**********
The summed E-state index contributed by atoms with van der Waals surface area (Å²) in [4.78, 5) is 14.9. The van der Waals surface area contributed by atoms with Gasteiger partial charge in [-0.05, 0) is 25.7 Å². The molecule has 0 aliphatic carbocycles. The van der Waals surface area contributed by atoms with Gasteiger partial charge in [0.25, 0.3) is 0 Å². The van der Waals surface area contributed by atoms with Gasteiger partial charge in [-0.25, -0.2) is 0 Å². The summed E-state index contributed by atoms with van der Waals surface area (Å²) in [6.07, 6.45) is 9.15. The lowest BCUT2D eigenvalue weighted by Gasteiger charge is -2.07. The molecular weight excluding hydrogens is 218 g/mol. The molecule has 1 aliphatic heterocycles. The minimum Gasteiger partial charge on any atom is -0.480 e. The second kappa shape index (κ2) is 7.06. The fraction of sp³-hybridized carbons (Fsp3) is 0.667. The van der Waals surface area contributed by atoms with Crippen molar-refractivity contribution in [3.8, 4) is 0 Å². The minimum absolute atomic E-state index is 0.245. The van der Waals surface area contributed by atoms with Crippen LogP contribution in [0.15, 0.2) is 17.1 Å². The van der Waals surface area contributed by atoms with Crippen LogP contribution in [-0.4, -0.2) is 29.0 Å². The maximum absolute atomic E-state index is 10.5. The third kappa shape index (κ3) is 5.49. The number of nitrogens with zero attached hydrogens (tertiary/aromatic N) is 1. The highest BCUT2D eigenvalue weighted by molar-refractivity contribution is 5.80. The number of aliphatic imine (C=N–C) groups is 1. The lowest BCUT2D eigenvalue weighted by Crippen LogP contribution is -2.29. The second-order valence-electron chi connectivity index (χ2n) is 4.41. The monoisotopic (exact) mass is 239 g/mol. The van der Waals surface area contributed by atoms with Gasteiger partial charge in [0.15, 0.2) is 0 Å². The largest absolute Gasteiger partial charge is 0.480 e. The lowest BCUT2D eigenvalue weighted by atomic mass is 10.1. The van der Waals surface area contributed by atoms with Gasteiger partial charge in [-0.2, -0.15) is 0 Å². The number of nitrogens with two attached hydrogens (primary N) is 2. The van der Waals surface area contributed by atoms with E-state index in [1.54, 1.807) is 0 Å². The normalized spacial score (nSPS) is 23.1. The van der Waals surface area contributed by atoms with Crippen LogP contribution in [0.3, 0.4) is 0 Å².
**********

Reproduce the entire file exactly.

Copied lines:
The summed E-state index contributed by atoms with van der Waals surface area (Å²) in [4.78, 5) is 14.9. The van der Waals surface area contributed by atoms with Gasteiger partial charge in [-0.05, 0) is 25.7 Å². The molecule has 0 aliphatic carbocycles. The van der Waals surface area contributed by atoms with Gasteiger partial charge in [0.25, 0.3) is 0 Å². The van der Waals surface area contributed by atoms with Gasteiger partial charge in [-0.25, -0.2) is 0 Å². The summed E-state index contributed by atoms with van der Waals surface area (Å²) in [6.07, 6.45) is 9.15. The lowest BCUT2D eigenvalue weighted by Gasteiger charge is -2.07. The molecular weight excluding hydrogens is 218 g/mol. The molecule has 1 aliphatic heterocycles. The minimum Gasteiger partial charge on any atom is -0.480 e. The second kappa shape index (κ2) is 7.06. The fraction of sp³-hybridized carbons (Fsp3) is 0.667. The van der Waals surface area contributed by atoms with Crippen molar-refractivity contribution in [3.8, 4) is 0 Å². The minimum absolute atomic E-state index is 0.245. The van der Waals surface area contributed by atoms with Crippen LogP contribution in [0.15, 0.2) is 17.1 Å². The van der Waals surface area contributed by atoms with Crippen LogP contribution in [-0.4, -0.2) is 29.0 Å². The maximum absolute atomic E-state index is 10.5. The third kappa shape index (κ3) is 5.49. The number of nitrogens with zero attached hydrogens (tertiary/aromatic N) is 1. The highest BCUT2D eigenvalue weighted by molar-refractivity contribution is 5.80. The number of aliphatic imine (C=N–C) groups is 1. The lowest BCUT2D eigenvalue weighted by Crippen LogP contribution is -2.29. The second-order valence-electron chi connectivity index (χ2n) is 4.41. The monoisotopic (exact) mass is 239 g/mol. The van der Waals surface area contributed by atoms with Gasteiger partial charge in [0.15, 0.2) is 0 Å². The largest absolute Gasteiger partial charge is 0.480 e. The lowest BCUT2D eigenvalue weighted by atomic mass is 10.1. The van der Waals surface area contributed by atoms with Gasteiger partial charge in [-0.2, -0.15) is 0 Å². The number of nitrogens with two attached hydrogens (primary N) is 2. The van der Waals surface area contributed by atoms with E-state index in [1.54, 1.807) is 0 Å². The normalized spacial score (nSPS) is 23.1. The van der Waals surface area contributed by atoms with Crippen LogP contribution in [0.3, 0.4) is 0 Å².